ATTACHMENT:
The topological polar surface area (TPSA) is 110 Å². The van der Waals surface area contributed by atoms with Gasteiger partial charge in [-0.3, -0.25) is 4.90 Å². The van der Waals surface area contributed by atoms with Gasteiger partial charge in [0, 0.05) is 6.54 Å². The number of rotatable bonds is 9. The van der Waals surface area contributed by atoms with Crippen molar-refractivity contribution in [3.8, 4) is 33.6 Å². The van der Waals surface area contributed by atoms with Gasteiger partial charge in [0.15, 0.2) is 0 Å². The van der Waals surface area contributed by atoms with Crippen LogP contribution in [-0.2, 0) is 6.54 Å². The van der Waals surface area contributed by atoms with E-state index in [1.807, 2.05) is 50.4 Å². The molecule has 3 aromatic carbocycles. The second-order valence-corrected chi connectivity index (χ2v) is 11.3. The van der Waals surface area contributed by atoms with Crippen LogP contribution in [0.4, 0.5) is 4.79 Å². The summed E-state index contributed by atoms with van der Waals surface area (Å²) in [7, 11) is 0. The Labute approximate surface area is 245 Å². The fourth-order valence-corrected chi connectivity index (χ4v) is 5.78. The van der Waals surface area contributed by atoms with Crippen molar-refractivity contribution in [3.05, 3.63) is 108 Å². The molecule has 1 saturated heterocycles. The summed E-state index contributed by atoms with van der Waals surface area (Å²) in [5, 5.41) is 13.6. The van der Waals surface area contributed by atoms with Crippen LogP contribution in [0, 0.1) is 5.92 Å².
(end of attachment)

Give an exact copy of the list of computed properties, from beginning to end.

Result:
The topological polar surface area (TPSA) is 110 Å². The van der Waals surface area contributed by atoms with Gasteiger partial charge in [-0.3, -0.25) is 4.90 Å². The van der Waals surface area contributed by atoms with Gasteiger partial charge in [0, 0.05) is 6.54 Å². The number of rotatable bonds is 9. The van der Waals surface area contributed by atoms with Crippen molar-refractivity contribution in [3.8, 4) is 33.6 Å². The van der Waals surface area contributed by atoms with Gasteiger partial charge in [0.15, 0.2) is 0 Å². The van der Waals surface area contributed by atoms with Crippen LogP contribution in [-0.2, 0) is 6.54 Å². The van der Waals surface area contributed by atoms with E-state index in [1.807, 2.05) is 50.4 Å². The molecule has 3 aromatic carbocycles. The second-order valence-corrected chi connectivity index (χ2v) is 11.3. The van der Waals surface area contributed by atoms with Crippen LogP contribution in [0.4, 0.5) is 4.79 Å². The summed E-state index contributed by atoms with van der Waals surface area (Å²) in [7, 11) is 0. The Labute approximate surface area is 245 Å². The fourth-order valence-corrected chi connectivity index (χ4v) is 5.78. The van der Waals surface area contributed by atoms with Crippen molar-refractivity contribution in [3.05, 3.63) is 108 Å². The molecule has 1 saturated heterocycles. The summed E-state index contributed by atoms with van der Waals surface area (Å²) in [5, 5.41) is 13.6. The van der Waals surface area contributed by atoms with Crippen LogP contribution in [0, 0.1) is 5.92 Å².